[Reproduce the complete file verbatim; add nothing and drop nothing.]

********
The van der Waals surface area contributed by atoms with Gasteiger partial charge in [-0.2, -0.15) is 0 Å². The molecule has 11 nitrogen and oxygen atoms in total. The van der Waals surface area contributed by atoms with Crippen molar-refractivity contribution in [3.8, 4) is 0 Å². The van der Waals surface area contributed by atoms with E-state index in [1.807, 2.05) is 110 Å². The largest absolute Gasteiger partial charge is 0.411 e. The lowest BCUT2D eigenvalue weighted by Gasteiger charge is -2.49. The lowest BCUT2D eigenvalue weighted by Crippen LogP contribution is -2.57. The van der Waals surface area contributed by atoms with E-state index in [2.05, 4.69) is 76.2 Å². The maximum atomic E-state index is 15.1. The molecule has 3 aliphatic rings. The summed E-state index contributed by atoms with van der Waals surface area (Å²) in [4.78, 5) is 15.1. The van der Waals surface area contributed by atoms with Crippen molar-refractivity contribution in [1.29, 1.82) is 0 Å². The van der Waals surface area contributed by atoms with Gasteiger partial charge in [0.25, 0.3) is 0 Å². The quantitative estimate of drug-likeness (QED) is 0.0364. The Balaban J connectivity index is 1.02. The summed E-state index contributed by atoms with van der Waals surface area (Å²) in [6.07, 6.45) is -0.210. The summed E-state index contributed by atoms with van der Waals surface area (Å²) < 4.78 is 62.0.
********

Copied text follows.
The van der Waals surface area contributed by atoms with Gasteiger partial charge in [-0.2, -0.15) is 0 Å². The molecule has 11 nitrogen and oxygen atoms in total. The van der Waals surface area contributed by atoms with Crippen molar-refractivity contribution in [3.8, 4) is 0 Å². The van der Waals surface area contributed by atoms with E-state index in [1.807, 2.05) is 110 Å². The largest absolute Gasteiger partial charge is 0.411 e. The lowest BCUT2D eigenvalue weighted by Gasteiger charge is -2.49. The lowest BCUT2D eigenvalue weighted by Crippen LogP contribution is -2.57. The van der Waals surface area contributed by atoms with E-state index in [2.05, 4.69) is 76.2 Å². The maximum atomic E-state index is 15.1. The molecule has 3 aliphatic rings. The summed E-state index contributed by atoms with van der Waals surface area (Å²) in [4.78, 5) is 15.1. The van der Waals surface area contributed by atoms with Crippen molar-refractivity contribution in [1.29, 1.82) is 0 Å². The van der Waals surface area contributed by atoms with Gasteiger partial charge in [0.25, 0.3) is 0 Å². The quantitative estimate of drug-likeness (QED) is 0.0364. The Balaban J connectivity index is 1.02. The summed E-state index contributed by atoms with van der Waals surface area (Å²) in [6.07, 6.45) is -0.210. The summed E-state index contributed by atoms with van der Waals surface area (Å²) < 4.78 is 62.0.